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I’m one half of a dual academic couple. My partner is an associate professor. I’m an alternative academic.

We have two separate academic jobs at the same institution. But in my mind, we have one academic career.

For partnered academics, is thinking about a dual-academic career as a single challenge to be mastered a helpful framing?

Would we make different decisions, and evaluate our paths differently, if we think about our professional choices and options and limitations through the lens of career duality?

Academics, both traditional and alternative, spend lots of time and energy thinking about our careers. Are academics more career focussed than other professionals is a question to which I don’t have an answer. What do you think?

Maybe I think about careers more because I trained as a sociologist. Or perhaps everyone think about careers. I don’t know.

One hypothesis is that academics are highly career focused because we need to be.  The academic labor market is not good. It is bad. Bad, bad, bad.  At least for most of us.

How is the academic labor market bad? Let me count the ways. (And you can add others).

Problem 1 - The Academic Labor Market is Winner-Take-Most Game: An increasingly few academics are able to find fairly compensated and secure employment in the disciplines in which they trained. Many more must navigate insecure or part-time employment, or pivot into academic jobs (many quite rewarding) outside of traditional faculty roles.

Problem 2 - The Mismatch Between PhD Supply and Demand: Everyone who starts a Ph.D. knows that the odds of landing a tenure track job in a workable location are daunting. An academic path in many disciplines requires a seemingly endless string of postdoc and non-tenure track positions. This is not to say that getting a PhD is a bad idea.  It is just a bad idea - in many disciplines - if one wants to be a tenure track professor.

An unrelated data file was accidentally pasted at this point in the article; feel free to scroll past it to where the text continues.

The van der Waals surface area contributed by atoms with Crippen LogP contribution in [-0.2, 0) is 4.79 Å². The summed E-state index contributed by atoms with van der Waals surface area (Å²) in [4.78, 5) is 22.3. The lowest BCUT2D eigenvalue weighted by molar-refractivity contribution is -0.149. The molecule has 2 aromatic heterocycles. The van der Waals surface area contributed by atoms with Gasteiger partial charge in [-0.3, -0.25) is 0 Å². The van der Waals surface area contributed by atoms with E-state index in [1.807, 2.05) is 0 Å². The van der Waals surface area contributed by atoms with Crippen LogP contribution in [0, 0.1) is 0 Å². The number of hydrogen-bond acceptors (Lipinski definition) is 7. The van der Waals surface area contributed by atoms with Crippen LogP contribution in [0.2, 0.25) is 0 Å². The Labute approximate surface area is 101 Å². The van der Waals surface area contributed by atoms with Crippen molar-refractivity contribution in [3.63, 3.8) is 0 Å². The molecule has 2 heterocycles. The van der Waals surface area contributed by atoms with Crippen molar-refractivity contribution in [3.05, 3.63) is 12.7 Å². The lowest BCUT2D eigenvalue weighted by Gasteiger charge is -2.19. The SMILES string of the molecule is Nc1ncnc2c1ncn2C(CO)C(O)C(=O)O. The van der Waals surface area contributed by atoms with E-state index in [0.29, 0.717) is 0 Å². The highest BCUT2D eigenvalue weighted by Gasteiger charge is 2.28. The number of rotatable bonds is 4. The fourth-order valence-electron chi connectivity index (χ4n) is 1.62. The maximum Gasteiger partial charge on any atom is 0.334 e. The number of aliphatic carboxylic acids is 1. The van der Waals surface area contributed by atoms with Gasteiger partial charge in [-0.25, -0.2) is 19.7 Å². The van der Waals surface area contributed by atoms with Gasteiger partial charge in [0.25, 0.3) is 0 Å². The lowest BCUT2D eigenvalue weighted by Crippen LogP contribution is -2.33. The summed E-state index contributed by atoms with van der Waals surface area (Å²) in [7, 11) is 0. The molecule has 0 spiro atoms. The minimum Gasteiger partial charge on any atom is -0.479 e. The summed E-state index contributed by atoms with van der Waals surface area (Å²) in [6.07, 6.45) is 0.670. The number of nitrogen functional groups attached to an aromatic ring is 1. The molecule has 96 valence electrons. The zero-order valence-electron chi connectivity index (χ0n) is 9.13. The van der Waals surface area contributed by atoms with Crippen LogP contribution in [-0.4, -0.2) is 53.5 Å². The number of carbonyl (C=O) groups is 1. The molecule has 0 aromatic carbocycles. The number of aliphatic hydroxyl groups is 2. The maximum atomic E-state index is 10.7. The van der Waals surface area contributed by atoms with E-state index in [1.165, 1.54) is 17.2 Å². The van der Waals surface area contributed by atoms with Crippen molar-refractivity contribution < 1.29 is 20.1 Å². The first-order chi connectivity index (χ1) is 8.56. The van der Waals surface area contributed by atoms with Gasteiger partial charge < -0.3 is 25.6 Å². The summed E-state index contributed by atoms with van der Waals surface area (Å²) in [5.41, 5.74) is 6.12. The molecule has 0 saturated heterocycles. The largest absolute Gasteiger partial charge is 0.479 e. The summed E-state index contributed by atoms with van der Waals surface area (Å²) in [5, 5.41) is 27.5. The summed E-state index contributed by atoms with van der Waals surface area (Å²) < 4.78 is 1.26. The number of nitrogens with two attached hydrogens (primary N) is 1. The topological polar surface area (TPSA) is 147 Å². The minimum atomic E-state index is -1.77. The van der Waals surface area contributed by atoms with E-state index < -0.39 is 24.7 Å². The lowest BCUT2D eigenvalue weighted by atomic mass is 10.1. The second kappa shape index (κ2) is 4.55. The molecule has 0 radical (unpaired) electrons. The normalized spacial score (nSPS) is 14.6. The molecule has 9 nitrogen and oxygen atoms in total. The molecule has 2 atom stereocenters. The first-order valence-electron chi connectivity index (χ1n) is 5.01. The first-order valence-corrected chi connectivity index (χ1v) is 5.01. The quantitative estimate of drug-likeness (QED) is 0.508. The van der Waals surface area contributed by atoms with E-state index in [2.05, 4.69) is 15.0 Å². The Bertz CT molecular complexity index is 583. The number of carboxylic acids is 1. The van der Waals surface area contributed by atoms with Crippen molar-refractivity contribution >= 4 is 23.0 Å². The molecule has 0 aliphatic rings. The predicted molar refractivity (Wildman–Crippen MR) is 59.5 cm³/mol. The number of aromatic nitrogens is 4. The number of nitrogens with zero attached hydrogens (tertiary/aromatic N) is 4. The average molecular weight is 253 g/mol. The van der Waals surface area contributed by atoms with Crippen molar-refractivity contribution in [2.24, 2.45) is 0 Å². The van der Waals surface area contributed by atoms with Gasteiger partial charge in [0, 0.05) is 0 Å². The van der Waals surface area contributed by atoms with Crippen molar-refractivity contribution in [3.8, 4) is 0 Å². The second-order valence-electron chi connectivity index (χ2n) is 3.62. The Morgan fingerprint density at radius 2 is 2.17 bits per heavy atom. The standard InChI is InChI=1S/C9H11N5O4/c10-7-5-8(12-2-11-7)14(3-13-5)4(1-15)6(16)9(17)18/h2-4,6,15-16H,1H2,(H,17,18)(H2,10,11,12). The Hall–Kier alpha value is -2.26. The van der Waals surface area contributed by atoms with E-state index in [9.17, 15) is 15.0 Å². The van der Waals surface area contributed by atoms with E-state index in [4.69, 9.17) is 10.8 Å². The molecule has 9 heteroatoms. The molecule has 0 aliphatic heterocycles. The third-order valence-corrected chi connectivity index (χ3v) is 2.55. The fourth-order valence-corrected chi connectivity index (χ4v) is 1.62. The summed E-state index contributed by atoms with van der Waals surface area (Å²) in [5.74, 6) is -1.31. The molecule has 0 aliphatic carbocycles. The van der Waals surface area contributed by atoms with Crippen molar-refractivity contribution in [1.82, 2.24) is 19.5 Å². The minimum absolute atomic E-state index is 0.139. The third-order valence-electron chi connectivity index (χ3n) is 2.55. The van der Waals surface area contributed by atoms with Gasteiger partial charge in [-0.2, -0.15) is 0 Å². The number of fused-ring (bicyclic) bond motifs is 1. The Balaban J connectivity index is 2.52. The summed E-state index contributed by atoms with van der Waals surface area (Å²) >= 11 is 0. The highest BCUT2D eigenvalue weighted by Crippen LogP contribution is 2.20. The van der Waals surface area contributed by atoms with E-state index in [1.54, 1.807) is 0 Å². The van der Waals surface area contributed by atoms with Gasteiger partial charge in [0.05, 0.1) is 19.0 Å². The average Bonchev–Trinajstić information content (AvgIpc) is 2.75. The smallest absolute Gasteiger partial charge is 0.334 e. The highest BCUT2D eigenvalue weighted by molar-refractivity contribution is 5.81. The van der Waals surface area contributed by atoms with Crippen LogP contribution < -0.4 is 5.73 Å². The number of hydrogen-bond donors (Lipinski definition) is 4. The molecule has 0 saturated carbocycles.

Problem 3 - Dual Academic Careers Are Particularly Brutal: Navigating the academic labor market is tough enough. Imagine (you might not have to imagine) figuring this all out as a couple.  Many of us meet our partners in grad school. I did. The struggles to build a dual-academic career are not top of mind when one is falling in love.

Given these  3 problems, does re-framing the dual-academic career as a single career help? For me it does.

If it is impossible (or at least exceedingly difficult) for both partners to succeed equally in academia, then maybe we should accept that this impossibility is more structural than personal.

Can we think of each success that one partner has in their academic career as a dual success?

Dual academic couples spend lots of time talking with each other about our careers. We are each other’s best advocate. We are empathetic listeners and and reliable sounding boards. We take the workplace sleights and professional setback of our partners more personally than they usually do.

On the other side of that, any career success that my wife has feels like a win for both of us. I think that she feels the same way about my academic career.

Ours is a professional partnership, even though we have very different academic jobs in very different settings.

Thinking in terms of two academic jobs but one academic career might have some downsides. Does this become an excuse not to compromise? To put the career aspirations of one of the partners above the other?

To justify a specialization in a couple’s domestic labor, where one partner ends up doing more than their share of family labor when they’d rather be doing the professional work in which they were trained?

Maybe.  And certainly if this 2-job / 1-career idea systematically disadvantages one gender (for different-sex couples) over another then we would have a problem.

My sense is that the days of academic wives systematically taking a back-seat to their academic husbands career are over - or at least numbered.  (Is this wrong?).

Can the choice to navigate and evaluate one’s academic career through the lens of a shared path be freeing and liberating?

Would we worry less about our academic careers if we felt like we were doubling our chances of finding some success, rather than diluting those odds for one of the partners?

Does this sort of framing do anything to help with the very real challenges of paying the mortgage or making the car payments (or paying for the kid's college) faced by academic couples?

Would thinking about marriage and academic jobs in this way encourage more grad-school originated marriages?

Should grad school training expand to not only encompass career navigation strategies, but also advice on balancing dual academic careers?

If you are one half of a dual-career academic couple, how have you navigated your careers?

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